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dc.contributor.advisorClemens, Noel T.en
dc.creatorWagner, Justin Lawrenceen
dc.date.accessioned2011-03-23T16:58:41Zen
dc.date.available2011-03-23T16:58:41Zen
dc.date.issued2009-05en
dc.identifier.urihttp://hdl.handle.net/2152/10639en
dc.descriptiontexten
dc.description.abstractThe dynamics of the unstart process in inlet / isolator models mounted to the floor of a Mach 5 wind tunnel are investigated experimentally. The most extensively studied model has an inlet section that contains a 6-degree compression ramp and the isolator is a rectangular straight duct that is 25.4 mm high by 50.8 mm wide by 242.3 mm long. Unstart is initiated by raising a motor-driven flap that is located at the downstream end of the isolator section. Unstart proceeds with the formation of a shock system that propagates upstream at an average velocity of about 37 m/s (in the lab frame of reference), which is five percent of the freestream velocity. Unstart is seen to be associated with strong shock-induced separation that leads to reverse flow velocities up to about 300 m/s as measured by PIV. Both the schlieren imaging and PIV data suggest the dynamics and flow structure of the unstart process are dependent on inlet geometry. Furthermore, the PIV data indicate the unstart process to be highly three-dimensional. Finally, tripping the ceiling and sidewall boundary layers was seen to result in slower unstart processes. In addition, results are presented for 0-degree (no inlet) and 8-degree inlet / isolator models. In the 0-degree model, the experimental data show that the flow structure and propagation velocities of the unstart shock system are much more constant than those measured in unstart events with an inlet. In addition, an increased inlet compression angle appears to result in an increased unstart propagation velocity in the isolator. This is possibly related to the fact that with an increased compression ramp angle, the unstart shock system propagates against a lower momentum opposing flow. Furthermore, the inlet geometry is also seen to affect the flow that follows the unstart process. Experiments were also conducted with each of the three inlets attached to a shortened isolator. The short-isolator experiments showed it was possible to form a stable high-compression shock system in the isolator by raising the flap. This was not the case in longer isolator tests.en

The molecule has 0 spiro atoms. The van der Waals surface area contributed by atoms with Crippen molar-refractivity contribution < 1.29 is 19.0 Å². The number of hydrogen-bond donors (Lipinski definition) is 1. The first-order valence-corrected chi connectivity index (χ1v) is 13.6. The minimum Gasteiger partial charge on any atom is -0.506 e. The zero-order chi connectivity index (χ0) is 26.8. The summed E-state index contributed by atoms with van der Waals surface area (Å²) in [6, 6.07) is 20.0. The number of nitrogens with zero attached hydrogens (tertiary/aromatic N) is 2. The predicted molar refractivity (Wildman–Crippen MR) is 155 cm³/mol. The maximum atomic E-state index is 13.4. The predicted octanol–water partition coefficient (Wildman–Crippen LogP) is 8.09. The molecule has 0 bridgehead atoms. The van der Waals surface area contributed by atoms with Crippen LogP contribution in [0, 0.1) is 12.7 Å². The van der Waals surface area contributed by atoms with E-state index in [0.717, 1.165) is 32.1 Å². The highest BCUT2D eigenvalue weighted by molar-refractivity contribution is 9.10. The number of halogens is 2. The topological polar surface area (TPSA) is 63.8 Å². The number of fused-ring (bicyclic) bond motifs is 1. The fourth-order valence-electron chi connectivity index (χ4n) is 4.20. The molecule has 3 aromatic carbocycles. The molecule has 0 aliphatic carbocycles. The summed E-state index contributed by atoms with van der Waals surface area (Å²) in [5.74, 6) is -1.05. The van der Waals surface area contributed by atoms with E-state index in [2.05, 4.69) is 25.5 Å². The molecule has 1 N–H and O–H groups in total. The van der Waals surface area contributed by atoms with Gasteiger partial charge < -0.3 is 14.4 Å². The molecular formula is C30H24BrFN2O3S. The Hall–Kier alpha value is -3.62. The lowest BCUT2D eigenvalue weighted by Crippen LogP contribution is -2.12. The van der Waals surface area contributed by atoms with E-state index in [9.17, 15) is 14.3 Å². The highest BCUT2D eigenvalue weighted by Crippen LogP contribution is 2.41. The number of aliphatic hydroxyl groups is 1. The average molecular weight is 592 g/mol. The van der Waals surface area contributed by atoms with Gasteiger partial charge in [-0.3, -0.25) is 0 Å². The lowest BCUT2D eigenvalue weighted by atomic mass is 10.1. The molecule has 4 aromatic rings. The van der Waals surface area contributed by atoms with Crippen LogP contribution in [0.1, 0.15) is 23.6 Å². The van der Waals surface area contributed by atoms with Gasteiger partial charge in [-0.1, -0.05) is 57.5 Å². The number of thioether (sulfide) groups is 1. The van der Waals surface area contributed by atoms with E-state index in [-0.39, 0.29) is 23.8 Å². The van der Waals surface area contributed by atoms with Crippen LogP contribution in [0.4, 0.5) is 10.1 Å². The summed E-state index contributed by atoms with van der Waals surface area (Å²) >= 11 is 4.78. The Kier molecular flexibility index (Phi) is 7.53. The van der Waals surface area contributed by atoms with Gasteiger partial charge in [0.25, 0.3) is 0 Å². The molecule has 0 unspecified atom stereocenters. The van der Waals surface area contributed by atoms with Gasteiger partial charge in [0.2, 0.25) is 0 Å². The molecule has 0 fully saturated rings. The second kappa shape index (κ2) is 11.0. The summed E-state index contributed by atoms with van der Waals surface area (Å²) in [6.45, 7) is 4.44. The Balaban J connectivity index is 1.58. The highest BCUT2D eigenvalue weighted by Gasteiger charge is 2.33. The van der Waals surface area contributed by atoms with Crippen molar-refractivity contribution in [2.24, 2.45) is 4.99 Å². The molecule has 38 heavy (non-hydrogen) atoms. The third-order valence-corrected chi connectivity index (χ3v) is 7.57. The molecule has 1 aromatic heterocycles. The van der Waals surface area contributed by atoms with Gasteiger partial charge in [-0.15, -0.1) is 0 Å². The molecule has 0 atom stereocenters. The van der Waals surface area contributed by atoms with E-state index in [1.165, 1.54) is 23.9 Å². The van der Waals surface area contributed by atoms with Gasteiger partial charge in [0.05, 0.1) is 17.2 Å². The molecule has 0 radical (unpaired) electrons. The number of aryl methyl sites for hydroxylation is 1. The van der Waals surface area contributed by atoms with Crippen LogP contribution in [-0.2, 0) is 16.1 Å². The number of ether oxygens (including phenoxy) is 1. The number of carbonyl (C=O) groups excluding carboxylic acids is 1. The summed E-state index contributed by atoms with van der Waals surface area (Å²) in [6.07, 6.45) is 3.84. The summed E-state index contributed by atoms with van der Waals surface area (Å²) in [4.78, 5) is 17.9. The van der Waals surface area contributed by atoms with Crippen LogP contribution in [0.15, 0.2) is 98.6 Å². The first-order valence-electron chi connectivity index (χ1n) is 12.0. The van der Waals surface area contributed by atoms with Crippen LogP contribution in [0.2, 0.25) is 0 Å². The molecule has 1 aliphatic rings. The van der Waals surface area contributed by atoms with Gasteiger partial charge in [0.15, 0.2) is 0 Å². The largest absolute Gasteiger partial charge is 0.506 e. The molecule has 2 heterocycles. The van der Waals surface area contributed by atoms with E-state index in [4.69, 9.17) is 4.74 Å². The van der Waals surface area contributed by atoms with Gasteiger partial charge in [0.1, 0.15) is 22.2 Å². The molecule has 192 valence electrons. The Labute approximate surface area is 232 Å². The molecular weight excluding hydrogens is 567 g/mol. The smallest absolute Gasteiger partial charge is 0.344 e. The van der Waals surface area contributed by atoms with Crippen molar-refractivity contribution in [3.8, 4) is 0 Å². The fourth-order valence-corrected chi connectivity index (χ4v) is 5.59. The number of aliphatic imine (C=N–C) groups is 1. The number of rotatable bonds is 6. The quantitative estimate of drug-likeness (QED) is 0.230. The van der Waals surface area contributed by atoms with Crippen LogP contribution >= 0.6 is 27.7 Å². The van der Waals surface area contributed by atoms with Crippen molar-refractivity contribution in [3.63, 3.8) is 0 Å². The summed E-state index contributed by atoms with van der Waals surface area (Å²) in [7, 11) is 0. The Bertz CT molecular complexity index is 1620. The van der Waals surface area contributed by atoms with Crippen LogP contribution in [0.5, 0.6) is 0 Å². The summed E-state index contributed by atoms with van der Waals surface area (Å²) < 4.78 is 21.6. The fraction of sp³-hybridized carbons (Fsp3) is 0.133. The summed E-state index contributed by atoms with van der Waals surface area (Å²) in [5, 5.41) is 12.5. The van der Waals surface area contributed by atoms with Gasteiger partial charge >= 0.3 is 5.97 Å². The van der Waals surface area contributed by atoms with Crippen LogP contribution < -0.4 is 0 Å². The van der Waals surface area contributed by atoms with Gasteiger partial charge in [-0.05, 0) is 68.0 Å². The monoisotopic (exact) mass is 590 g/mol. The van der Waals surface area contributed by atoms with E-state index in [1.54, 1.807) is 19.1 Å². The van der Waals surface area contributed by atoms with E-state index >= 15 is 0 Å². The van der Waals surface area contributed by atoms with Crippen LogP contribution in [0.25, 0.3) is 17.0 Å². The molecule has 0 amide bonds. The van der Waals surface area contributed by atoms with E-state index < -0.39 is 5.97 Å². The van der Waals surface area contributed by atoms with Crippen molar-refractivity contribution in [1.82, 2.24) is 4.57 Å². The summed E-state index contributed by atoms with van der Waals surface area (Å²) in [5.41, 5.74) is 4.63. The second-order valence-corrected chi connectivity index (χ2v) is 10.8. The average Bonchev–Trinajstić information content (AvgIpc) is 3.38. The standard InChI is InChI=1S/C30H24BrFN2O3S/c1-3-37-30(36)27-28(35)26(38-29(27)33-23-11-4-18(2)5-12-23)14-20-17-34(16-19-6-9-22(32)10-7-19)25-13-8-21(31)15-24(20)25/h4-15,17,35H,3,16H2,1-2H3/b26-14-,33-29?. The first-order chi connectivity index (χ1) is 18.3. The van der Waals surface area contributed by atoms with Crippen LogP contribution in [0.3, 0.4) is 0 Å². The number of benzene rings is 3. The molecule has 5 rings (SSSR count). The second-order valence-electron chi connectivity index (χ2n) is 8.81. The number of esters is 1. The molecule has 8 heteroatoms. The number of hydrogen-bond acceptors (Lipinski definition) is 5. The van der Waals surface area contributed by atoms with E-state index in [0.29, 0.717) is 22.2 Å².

dc.format.mediumelectronicen
dc.language.isoengen
dc.rightsCopyright is held by the author. Presentation of this material on the Libraries' web site by University Libraries, The University of Texas at Austin was made possible under a limited license grant from the author who has retained all copyrights in the works.en
dc.subjectUnstart dynamicsen
dc.subjectInlet / isolator modelsen
dc.subjectMach 5 wind tunnelen
dc.subjectInleten
dc.subjectIsolatoren
dc.subjectFlowen
dc.subjectVelocityen
dc.titleExperimental studies of unstart dynamics in inlet/isolator configurations in a Mach 5 flowen
dc.description.departmentAerospace Engineering and Engineering Mechanicsen
thesis.degree.departmentAerospace Engineering and Engineering Mechanicsen
thesis.degree.disciplineAerospace Engineeringen
thesis.degree.grantorThe University of Texas at Austinen
thesis.degree.levelDoctoralen
thesis.degree.nameDoctor of Philosophyen


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